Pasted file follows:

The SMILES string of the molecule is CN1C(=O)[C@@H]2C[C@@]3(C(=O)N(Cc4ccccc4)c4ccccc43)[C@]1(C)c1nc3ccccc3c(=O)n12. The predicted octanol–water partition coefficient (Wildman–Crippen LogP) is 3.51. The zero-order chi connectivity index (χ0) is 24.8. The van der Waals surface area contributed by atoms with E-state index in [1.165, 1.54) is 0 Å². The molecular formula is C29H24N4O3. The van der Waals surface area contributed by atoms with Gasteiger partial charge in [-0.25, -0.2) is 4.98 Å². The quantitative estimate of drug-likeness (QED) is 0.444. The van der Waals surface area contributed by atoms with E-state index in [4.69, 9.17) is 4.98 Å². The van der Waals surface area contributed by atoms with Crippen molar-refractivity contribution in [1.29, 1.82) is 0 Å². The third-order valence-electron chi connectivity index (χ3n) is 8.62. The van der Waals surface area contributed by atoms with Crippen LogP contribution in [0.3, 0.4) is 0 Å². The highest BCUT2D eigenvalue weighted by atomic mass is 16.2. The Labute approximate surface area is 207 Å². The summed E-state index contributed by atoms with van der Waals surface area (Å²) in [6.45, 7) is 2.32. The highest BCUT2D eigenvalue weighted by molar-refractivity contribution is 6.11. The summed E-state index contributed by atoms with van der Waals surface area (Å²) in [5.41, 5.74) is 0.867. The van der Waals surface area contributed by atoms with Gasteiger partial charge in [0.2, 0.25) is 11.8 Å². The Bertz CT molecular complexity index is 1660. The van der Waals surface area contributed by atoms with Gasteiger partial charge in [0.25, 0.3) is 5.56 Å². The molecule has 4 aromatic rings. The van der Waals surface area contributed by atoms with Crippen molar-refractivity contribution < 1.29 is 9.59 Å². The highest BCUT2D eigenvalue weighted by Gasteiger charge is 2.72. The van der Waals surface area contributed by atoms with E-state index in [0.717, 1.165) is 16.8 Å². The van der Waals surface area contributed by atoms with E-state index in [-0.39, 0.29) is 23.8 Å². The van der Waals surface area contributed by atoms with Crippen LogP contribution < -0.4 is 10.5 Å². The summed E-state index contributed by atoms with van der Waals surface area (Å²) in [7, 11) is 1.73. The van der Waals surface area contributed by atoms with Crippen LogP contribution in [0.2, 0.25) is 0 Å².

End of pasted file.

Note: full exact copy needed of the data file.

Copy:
The SMILES string of the molecule is CN1C(=O)[C@@H]2C[C@@]3(C(=O)N(Cc4ccccc4)c4ccccc43)[C@]1(C)c1nc3ccccc3c(=O)n12. The predicted octanol–water partition coefficient (Wildman–Crippen LogP) is 3.51. The zero-order chi connectivity index (χ0) is 24.8. The van der Waals surface area contributed by atoms with E-state index in [1.165, 1.54) is 0 Å². The molecular formula is C29H24N4O3. The van der Waals surface area contributed by atoms with Gasteiger partial charge in [-0.25, -0.2) is 4.98 Å². The quantitative estimate of drug-likeness (QED) is 0.444. The van der Waals surface area contributed by atoms with E-state index in [4.69, 9.17) is 4.98 Å². The van der Waals surface area contributed by atoms with Crippen molar-refractivity contribution in [1.29, 1.82) is 0 Å². The third-order valence-electron chi connectivity index (χ3n) is 8.62. The van der Waals surface area contributed by atoms with Crippen LogP contribution in [0.3, 0.4) is 0 Å². The highest BCUT2D eigenvalue weighted by atomic mass is 16.2. The Labute approximate surface area is 207 Å². The summed E-state index contributed by atoms with van der Waals surface area (Å²) in [6.45, 7) is 2.32. The highest BCUT2D eigenvalue weighted by molar-refractivity contribution is 6.11. The summed E-state index contributed by atoms with van der Waals surface area (Å²) in [5.41, 5.74) is 0.867. The van der Waals surface area contributed by atoms with Gasteiger partial charge in [0.2, 0.25) is 11.8 Å². The Bertz CT molecular complexity index is 1660. The van der Waals surface area contributed by atoms with Gasteiger partial charge in [0.25, 0.3) is 5.56 Å². The molecule has 4 aromatic rings. The van der Waals surface area contributed by atoms with Crippen molar-refractivity contribution < 1.29 is 9.59 Å². The highest BCUT2D eigenvalue weighted by Gasteiger charge is 2.72. The van der Waals surface area contributed by atoms with E-state index in [0.717, 1.165) is 16.8 Å². The van der Waals surface area contributed by atoms with E-state index in [-0.39, 0.29) is 23.8 Å². The van der Waals surface area contributed by atoms with Crippen LogP contribution < -0.4 is 10.5 Å². The summed E-state index contributed by atoms with van der Waals surface area (Å²) in [7, 11) is 1.73. The van der Waals surface area contributed by atoms with Crippen LogP contribution in [0.2, 0.25) is 0 Å².